Arizona State University officials aren’t just adding to the reams of research showing a gender gap in the science, technology, education, and math (STEM) fields. They’re confronting the persistent issue with a web site that encourages women to identify and rectify the “benevolent sexism” prevalent in these male-dominated fields.
The university will launch CareerWISE.com Nov. 4 after receiving a $3.2 million grant from the National Science Foundation (NSF) in 2006.
The site, more than just another web resource with studies on how few women are entering STEM fields and finishing degree programs, will offer advice and encouragement from women who have succeeded in the four STEM professions in an effort to close this gender gap.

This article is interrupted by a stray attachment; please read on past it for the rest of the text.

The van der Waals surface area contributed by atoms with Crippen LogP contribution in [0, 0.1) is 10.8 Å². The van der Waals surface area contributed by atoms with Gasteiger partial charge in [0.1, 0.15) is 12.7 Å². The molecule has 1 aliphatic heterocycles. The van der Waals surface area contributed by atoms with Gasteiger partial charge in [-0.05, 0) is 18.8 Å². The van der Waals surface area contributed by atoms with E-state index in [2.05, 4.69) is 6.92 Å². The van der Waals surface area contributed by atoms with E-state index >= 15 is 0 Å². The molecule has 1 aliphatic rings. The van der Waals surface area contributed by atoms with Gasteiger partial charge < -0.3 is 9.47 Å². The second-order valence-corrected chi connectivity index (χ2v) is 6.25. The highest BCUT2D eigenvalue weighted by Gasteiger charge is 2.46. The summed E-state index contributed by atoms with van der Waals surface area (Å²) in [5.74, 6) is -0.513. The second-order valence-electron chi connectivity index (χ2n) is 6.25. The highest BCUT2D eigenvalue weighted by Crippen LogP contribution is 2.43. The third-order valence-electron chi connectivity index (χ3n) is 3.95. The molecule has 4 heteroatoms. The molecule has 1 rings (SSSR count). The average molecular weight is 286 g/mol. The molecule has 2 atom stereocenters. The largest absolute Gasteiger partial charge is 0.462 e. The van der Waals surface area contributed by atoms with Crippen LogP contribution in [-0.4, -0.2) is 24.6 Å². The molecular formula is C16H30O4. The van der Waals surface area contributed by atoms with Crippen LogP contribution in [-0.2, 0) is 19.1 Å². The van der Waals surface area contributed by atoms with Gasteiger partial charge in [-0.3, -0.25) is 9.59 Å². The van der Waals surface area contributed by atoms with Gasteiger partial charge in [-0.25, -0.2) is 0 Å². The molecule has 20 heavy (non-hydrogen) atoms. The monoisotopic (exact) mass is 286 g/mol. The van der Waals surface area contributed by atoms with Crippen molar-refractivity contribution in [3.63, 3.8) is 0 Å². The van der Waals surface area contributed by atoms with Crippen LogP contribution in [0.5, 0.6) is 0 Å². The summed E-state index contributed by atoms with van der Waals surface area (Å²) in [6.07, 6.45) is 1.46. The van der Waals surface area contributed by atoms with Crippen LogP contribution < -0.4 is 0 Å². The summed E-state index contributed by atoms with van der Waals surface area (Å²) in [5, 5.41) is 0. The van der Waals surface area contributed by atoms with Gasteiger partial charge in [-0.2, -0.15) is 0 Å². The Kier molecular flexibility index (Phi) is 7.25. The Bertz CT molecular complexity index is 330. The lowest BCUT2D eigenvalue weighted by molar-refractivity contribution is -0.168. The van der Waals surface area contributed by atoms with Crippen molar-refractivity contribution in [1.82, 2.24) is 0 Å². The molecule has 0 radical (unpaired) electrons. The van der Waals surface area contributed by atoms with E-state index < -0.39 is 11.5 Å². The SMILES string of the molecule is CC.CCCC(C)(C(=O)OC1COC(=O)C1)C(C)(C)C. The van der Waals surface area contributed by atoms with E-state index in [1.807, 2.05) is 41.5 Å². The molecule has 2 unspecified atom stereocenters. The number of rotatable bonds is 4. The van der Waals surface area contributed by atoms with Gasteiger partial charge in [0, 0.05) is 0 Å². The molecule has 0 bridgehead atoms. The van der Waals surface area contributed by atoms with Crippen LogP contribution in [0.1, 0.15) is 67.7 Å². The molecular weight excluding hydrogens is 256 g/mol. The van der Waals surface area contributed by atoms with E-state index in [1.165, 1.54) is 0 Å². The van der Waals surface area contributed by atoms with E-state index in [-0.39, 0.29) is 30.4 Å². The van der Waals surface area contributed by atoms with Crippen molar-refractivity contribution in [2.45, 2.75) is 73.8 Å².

The web site, aimed at women pursuing their doctorate degrees in STEM fields, will have hundreds of “HerStory” video clips of women who have navigated the difficult STEM road and established careers.
Videos will be available in a wide variety of STEM fields, meaning women can find others from their particular profession, not just someone with a general STEM career, said Bianca Bernstein, an ASU counseling psychology professor and principal investigator of the CareerWISE research program grants.